NSW Premier Dominic Perrottet says there are "possibly" three cases of the Omicron variant in returned travellers when it was previously believed to be two.
Mr Perrottet revealed the third possible case during a press conference on Monday after Australia closed its borders to nine southern African countries over Omicron concerns on the weekend.
"Over the last 24 hours, we had 141 people from those nine affected countries come in. There are two, possibly three, positive cases," Mr Perrottet said.
"Those 141 travellers on five flights over the last 24 hours are in our health quarantine facility."
Although he has ordered all international arrivals to quarantine at home for 72 hours, Mr Perrottet insisted the NSW international and state borders would remain open.
"Ultimately we need to open up to the world (and) we need to do so safely," he told reporters on Monday.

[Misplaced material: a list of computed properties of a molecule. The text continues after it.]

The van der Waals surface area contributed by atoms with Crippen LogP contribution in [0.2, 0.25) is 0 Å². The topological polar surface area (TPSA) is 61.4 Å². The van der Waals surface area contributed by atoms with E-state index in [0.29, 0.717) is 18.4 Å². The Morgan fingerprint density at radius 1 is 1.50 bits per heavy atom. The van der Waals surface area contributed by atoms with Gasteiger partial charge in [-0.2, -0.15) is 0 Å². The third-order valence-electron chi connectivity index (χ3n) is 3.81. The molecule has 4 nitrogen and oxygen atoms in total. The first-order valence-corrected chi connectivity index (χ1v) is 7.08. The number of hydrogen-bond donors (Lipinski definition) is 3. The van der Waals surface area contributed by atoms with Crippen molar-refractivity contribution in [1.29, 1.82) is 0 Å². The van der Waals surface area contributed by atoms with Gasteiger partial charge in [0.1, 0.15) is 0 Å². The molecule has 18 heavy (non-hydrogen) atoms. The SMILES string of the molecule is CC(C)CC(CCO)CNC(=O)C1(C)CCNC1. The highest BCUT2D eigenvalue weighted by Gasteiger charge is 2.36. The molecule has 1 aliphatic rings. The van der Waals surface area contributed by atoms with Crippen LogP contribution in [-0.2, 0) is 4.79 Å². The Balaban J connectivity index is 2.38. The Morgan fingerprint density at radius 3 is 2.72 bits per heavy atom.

"We don't need to have a knee-jerk reaction, we need to have a proportionate and balanced response to the situation that's in front of us."
The three-day quarantine order is on top of a federal government requirement for travellers to enter quarantine for two weeks if they have been in South Africa, Lesotho, Botswana, Zimbabwe, Mozambique, Namibia, Eswatini, Malawi or the Seychelles in the past 14 days.
Mr Perrottet also stressed NSW was better equipped to confront new variants.
"We've got to learn to live alongside the variants of the virus that come our way," he said.
"And the vaccination rate here is one of the highest in the world.
"That is not the case in the southern African nations."
The Premier has said there are no plans to adjust the state's reopening roadmap, so restrictions will still ease for the unvaccinated on December 15.
Meanwhile, the state added 150 new infections to its caseload on Monday.
For the fifth consecutive day, no new deaths were reported.
Hospitals are treating 170 patients, five more than the previous day, including 25 people in intensive care.
NSW is 94.5 per cent single-dosed for everyone 16 and over, while 92.4 per cent are fully vaccinated.
Of 12- to 15-year-olds, 81.3 per cent have received one jab and 76.5 per cent both.
- With Australian Associated Press